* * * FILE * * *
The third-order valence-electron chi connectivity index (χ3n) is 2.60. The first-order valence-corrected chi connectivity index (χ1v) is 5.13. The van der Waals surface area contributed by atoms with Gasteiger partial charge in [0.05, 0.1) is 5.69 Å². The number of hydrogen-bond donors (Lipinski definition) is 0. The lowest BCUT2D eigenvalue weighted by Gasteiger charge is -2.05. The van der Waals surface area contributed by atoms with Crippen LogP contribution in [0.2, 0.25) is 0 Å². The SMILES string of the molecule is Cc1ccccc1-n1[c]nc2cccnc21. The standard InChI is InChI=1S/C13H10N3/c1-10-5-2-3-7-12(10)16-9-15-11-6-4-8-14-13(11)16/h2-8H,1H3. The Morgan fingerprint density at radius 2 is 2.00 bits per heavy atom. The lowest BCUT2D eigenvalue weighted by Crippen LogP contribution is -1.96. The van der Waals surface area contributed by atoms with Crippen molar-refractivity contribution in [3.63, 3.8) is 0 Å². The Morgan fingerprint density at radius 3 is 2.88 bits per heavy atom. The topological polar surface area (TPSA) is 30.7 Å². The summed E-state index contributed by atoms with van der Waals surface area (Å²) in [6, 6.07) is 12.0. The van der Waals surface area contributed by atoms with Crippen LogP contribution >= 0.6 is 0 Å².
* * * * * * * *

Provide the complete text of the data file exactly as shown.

The third-order valence-electron chi connectivity index (χ3n) is 2.60. The first-order valence-corrected chi connectivity index (χ1v) is 5.13. The van der Waals surface area contributed by atoms with Gasteiger partial charge in [0.05, 0.1) is 5.69 Å². The number of hydrogen-bond donors (Lipinski definition) is 0. The lowest BCUT2D eigenvalue weighted by Gasteiger charge is -2.05. The van der Waals surface area contributed by atoms with Crippen LogP contribution in [0.2, 0.25) is 0 Å². The SMILES string of the molecule is Cc1ccccc1-n1[c]nc2cccnc21. The standard InChI is InChI=1S/C13H10N3/c1-10-5-2-3-7-12(10)16-9-15-11-6-4-8-14-13(11)16/h2-8H,1H3. The Morgan fingerprint density at radius 2 is 2.00 bits per heavy atom. The lowest BCUT2D eigenvalue weighted by Crippen LogP contribution is -1.96. The van der Waals surface area contributed by atoms with Crippen molar-refractivity contribution in [3.63, 3.8) is 0 Å². The Morgan fingerprint density at radius 3 is 2.88 bits per heavy atom. The topological polar surface area (TPSA) is 30.7 Å². The summed E-state index contributed by atoms with van der Waals surface area (Å²) in [6, 6.07) is 12.0. The van der Waals surface area contributed by atoms with Crippen LogP contribution >= 0.6 is 0 Å².